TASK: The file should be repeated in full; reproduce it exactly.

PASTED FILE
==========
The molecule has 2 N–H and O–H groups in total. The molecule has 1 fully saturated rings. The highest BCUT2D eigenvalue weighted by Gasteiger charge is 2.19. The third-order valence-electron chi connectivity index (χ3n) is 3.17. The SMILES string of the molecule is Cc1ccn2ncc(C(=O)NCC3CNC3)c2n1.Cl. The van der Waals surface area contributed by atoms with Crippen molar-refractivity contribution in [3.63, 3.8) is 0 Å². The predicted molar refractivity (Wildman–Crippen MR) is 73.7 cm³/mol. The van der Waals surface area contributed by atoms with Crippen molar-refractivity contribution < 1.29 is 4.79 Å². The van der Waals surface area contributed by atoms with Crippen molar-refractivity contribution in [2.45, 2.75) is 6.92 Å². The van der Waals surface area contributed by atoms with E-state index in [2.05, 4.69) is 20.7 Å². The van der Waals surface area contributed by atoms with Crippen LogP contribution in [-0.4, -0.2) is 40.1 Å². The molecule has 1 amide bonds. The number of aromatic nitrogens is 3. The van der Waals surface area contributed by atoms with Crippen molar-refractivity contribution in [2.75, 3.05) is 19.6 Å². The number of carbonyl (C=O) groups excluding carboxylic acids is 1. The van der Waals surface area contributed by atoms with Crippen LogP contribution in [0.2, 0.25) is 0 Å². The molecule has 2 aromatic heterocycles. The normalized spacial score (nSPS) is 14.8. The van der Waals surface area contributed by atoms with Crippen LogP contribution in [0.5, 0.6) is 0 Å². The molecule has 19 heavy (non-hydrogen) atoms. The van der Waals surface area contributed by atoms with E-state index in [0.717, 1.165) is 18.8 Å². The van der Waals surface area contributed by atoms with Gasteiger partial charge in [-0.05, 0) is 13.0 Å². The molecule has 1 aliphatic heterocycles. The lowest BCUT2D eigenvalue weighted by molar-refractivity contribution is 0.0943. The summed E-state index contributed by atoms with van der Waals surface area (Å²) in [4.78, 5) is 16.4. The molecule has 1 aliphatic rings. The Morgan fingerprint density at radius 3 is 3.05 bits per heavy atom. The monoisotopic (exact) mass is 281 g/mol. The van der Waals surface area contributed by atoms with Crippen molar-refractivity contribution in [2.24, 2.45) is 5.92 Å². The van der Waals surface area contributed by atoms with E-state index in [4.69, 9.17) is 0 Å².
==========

The molecule has 2 N–H and O–H groups in total. The molecule has 1 fully saturated rings. The highest BCUT2D eigenvalue weighted by Gasteiger charge is 2.19. The third-order valence-electron chi connectivity index (χ3n) is 3.17. The SMILES string of the molecule is Cc1ccn2ncc(C(=O)NCC3CNC3)c2n1.Cl. The van der Waals surface area contributed by atoms with Crippen molar-refractivity contribution in [3.63, 3.8) is 0 Å². The predicted molar refractivity (Wildman–Crippen MR) is 73.7 cm³/mol. The van der Waals surface area contributed by atoms with Crippen molar-refractivity contribution < 1.29 is 4.79 Å². The van der Waals surface area contributed by atoms with Crippen molar-refractivity contribution in [2.45, 2.75) is 6.92 Å². The van der Waals surface area contributed by atoms with E-state index in [2.05, 4.69) is 20.7 Å². The van der Waals surface area contributed by atoms with Crippen LogP contribution in [-0.4, -0.2) is 40.1 Å². The molecule has 1 amide bonds. The number of aromatic nitrogens is 3. The van der Waals surface area contributed by atoms with Crippen molar-refractivity contribution in [2.75, 3.05) is 19.6 Å². The number of carbonyl (C=O) groups excluding carboxylic acids is 1. The van der Waals surface area contributed by atoms with Crippen LogP contribution in [0.2, 0.25) is 0 Å². The molecule has 2 aromatic heterocycles. The normalized spacial score (nSPS) is 14.8. The van der Waals surface area contributed by atoms with Crippen LogP contribution in [0.5, 0.6) is 0 Å². The molecule has 19 heavy (non-hydrogen) atoms. The van der Waals surface area contributed by atoms with E-state index in [0.717, 1.165) is 18.8 Å². The van der Waals surface area contributed by atoms with Gasteiger partial charge in [-0.05, 0) is 13.0 Å². The molecule has 1 aliphatic heterocycles. The lowest BCUT2D eigenvalue weighted by molar-refractivity contribution is 0.0943. The summed E-state index contributed by atoms with van der Waals surface area (Å²) in [4.78, 5) is 16.4. The molecule has 1 aliphatic rings. The Morgan fingerprint density at radius 3 is 3.05 bits per heavy atom. The monoisotopic (exact) mass is 281 g/mol. The van der Waals surface area contributed by atoms with Crippen molar-refractivity contribution in [2.24, 2.45) is 5.92 Å². The van der Waals surface area contributed by atoms with E-state index in [4.69, 9.17) is 0 Å².